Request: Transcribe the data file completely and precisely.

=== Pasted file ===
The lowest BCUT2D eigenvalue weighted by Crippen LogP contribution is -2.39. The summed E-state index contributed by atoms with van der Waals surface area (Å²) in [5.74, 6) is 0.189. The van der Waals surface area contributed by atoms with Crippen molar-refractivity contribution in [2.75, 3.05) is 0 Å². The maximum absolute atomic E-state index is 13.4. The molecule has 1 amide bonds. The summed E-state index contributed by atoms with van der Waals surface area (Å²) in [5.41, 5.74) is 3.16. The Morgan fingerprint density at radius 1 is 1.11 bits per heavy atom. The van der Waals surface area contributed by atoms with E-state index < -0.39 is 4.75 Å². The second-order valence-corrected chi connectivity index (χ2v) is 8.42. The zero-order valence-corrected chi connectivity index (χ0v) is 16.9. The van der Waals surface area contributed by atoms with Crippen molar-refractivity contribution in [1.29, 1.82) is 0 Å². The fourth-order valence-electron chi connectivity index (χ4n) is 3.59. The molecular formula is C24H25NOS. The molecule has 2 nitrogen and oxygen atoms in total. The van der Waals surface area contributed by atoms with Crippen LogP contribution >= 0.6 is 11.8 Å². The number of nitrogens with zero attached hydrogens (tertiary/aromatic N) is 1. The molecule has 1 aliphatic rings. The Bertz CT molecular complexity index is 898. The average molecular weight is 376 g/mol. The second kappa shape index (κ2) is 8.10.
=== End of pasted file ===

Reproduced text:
The lowest BCUT2D eigenvalue weighted by Crippen LogP contribution is -2.39. The summed E-state index contributed by atoms with van der Waals surface area (Å²) in [5.74, 6) is 0.189. The van der Waals surface area contributed by atoms with Crippen molar-refractivity contribution in [2.75, 3.05) is 0 Å². The maximum absolute atomic E-state index is 13.4. The molecule has 1 amide bonds. The summed E-state index contributed by atoms with van der Waals surface area (Å²) in [5.41, 5.74) is 3.16. The Morgan fingerprint density at radius 1 is 1.11 bits per heavy atom. The van der Waals surface area contributed by atoms with E-state index < -0.39 is 4.75 Å². The second-order valence-corrected chi connectivity index (χ2v) is 8.42. The zero-order valence-corrected chi connectivity index (χ0v) is 16.9. The van der Waals surface area contributed by atoms with Crippen molar-refractivity contribution in [1.29, 1.82) is 0 Å². The fourth-order valence-electron chi connectivity index (χ4n) is 3.59. The molecular formula is C24H25NOS. The molecule has 2 nitrogen and oxygen atoms in total. The van der Waals surface area contributed by atoms with Crippen LogP contribution >= 0.6 is 11.8 Å². The number of nitrogens with zero attached hydrogens (tertiary/aromatic N) is 1. The molecule has 1 aliphatic rings. The Bertz CT molecular complexity index is 898. The average molecular weight is 376 g/mol. The second kappa shape index (κ2) is 8.10.